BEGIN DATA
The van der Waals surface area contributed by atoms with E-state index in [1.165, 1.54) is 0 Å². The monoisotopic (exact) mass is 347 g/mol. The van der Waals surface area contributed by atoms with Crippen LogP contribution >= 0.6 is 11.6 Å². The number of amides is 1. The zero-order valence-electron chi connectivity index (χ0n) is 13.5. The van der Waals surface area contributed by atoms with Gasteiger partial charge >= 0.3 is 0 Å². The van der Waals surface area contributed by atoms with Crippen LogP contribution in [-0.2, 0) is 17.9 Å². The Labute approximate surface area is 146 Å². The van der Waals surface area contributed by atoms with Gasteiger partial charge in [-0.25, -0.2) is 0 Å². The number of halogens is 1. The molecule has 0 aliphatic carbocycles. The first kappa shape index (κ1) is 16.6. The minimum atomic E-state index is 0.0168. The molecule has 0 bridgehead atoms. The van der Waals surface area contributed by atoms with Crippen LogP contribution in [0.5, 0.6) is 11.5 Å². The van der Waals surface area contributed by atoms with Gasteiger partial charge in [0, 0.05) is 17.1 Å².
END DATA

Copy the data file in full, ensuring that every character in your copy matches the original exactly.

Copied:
The van der Waals surface area contributed by atoms with E-state index in [1.165, 1.54) is 0 Å². The monoisotopic (exact) mass is 347 g/mol. The van der Waals surface area contributed by atoms with Crippen LogP contribution >= 0.6 is 11.6 Å². The number of amides is 1. The zero-order valence-electron chi connectivity index (χ0n) is 13.5. The van der Waals surface area contributed by atoms with Gasteiger partial charge >= 0.3 is 0 Å². The van der Waals surface area contributed by atoms with Crippen LogP contribution in [-0.2, 0) is 17.9 Å². The Labute approximate surface area is 146 Å². The van der Waals surface area contributed by atoms with Gasteiger partial charge in [-0.25, -0.2) is 0 Å². The number of halogens is 1. The molecule has 0 aliphatic carbocycles. The first kappa shape index (κ1) is 16.6. The minimum atomic E-state index is 0.0168. The molecule has 0 bridgehead atoms. The van der Waals surface area contributed by atoms with Crippen LogP contribution in [0.5, 0.6) is 11.5 Å². The van der Waals surface area contributed by atoms with Gasteiger partial charge in [0, 0.05) is 17.1 Å².